Inequities in a range of factors — income, stable and affordable housing, access to quality education and others — all influence a person’s chance to live a longer, healthier life.1 These inequities and disparate access to affordable, healthy food or safe places to be physically active, contribute to higher rates of obesity and related illnesses in Black communities.
African American adults are nearly 1.5 times as likely to be obese compared with White adults. Approximately 47.8 percent of African Americans are obese (including 37.1 percent of men and 56.6 percent of women) compared with 32.6 percent of Whites (including 32.4 percent of men and 32.8 percent of women).2 More than 75 percent of African Americans are overweight or obese (including 69 percent of men and 82.0 percent of women) compared with 67.2 percent of Whites (including 71.4 percent of men and 63.2 percent of women).3
Overweight and obesity rates also tend to be higher among African American children compared with White children, with obesity rates increasing faster at earlier ages and with higher rates of severe obesity. From 1999 to 2012, 35.1 percent of African American children ages 2 to 19 were overweight, compared with 28.5 percent of White children; and 20.2 percent were obese compared with 14.3 percent of White children.4
- Nationally, in 2011 to 2012, 20.5 percent of African American girls were obese compared with 15.6 percent of White girls, and 19.9 percent of African American boys were obese compared with 12.6 percent of White boys.5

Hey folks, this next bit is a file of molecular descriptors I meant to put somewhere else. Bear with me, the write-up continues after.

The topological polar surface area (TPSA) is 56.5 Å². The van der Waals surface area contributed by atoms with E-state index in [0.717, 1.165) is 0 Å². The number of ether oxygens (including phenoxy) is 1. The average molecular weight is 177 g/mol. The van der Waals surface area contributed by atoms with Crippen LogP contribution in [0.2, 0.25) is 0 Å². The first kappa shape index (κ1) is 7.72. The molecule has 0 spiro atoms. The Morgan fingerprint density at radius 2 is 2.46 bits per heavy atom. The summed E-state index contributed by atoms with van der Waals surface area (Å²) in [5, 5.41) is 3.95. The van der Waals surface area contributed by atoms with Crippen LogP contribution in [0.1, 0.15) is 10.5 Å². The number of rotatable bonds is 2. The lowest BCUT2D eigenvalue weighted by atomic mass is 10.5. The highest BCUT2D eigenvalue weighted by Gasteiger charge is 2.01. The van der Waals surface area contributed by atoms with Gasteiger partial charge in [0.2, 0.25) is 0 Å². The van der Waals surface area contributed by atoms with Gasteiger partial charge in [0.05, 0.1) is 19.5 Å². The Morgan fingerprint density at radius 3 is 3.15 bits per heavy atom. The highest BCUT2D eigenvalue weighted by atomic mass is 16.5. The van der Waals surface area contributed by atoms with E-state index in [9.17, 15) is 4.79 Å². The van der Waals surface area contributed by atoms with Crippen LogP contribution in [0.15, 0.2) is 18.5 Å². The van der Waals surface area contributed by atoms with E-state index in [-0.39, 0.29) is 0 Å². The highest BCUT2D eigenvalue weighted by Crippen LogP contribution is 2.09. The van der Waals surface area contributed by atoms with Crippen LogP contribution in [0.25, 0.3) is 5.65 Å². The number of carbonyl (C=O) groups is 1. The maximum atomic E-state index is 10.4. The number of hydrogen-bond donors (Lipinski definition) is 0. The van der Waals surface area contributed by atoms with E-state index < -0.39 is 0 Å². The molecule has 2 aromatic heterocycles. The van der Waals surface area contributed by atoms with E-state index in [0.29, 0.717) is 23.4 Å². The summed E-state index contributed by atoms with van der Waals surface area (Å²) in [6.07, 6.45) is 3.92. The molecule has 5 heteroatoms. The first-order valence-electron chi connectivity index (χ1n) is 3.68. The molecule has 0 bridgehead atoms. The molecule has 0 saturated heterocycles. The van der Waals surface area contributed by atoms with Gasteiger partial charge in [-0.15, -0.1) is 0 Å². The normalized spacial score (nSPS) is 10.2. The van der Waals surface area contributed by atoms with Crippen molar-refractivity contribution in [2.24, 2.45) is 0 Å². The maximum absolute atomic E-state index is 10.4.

- More than 8 percent of African American children ages 2 to 19 were severely obese, compared with 3.9 percent of White children (BMI greater than 120 percent of the weight and height percentiles for an age rage) as of 2012.6
- More than 11 percent of African American children ages 2 to 5 were obese, compared with 3.5 percent of White children. By ages 6 to 11, 23.8 percent of African American children were obese compared with 13.1 percent of Whites.7 Three-quarters of the difference in rates that arise between African American and White children happens between the third and eighth grades.8
Addressing these disparities requires making healthier choices easier in people’s daily lives by removing obstacles that make healthy, affordable food less accessible and ensuring communities have more safe and accessible places for people to be physically active.
Access to affordable, healthy food
Lower-incomes and poverty correlate strongly with an increase in obesity, since less nutritious, calorie-dense foods are often less expensive than healthier foods.9 African American families have earned $1 for every $2 earned by White families for the past 30 years.10 More than 38 percent of African American children under age 18 and 42.7 percent of children under age 5 live below the poverty line,11 and more than 12 percent of African American families live in deep poverty (at less than 50 percent of the federal poverty threshold).12 One in four African American families are food insecure (not having consistent access to adequate food due to lack of money or other resources), compared with 11 percent of White households.13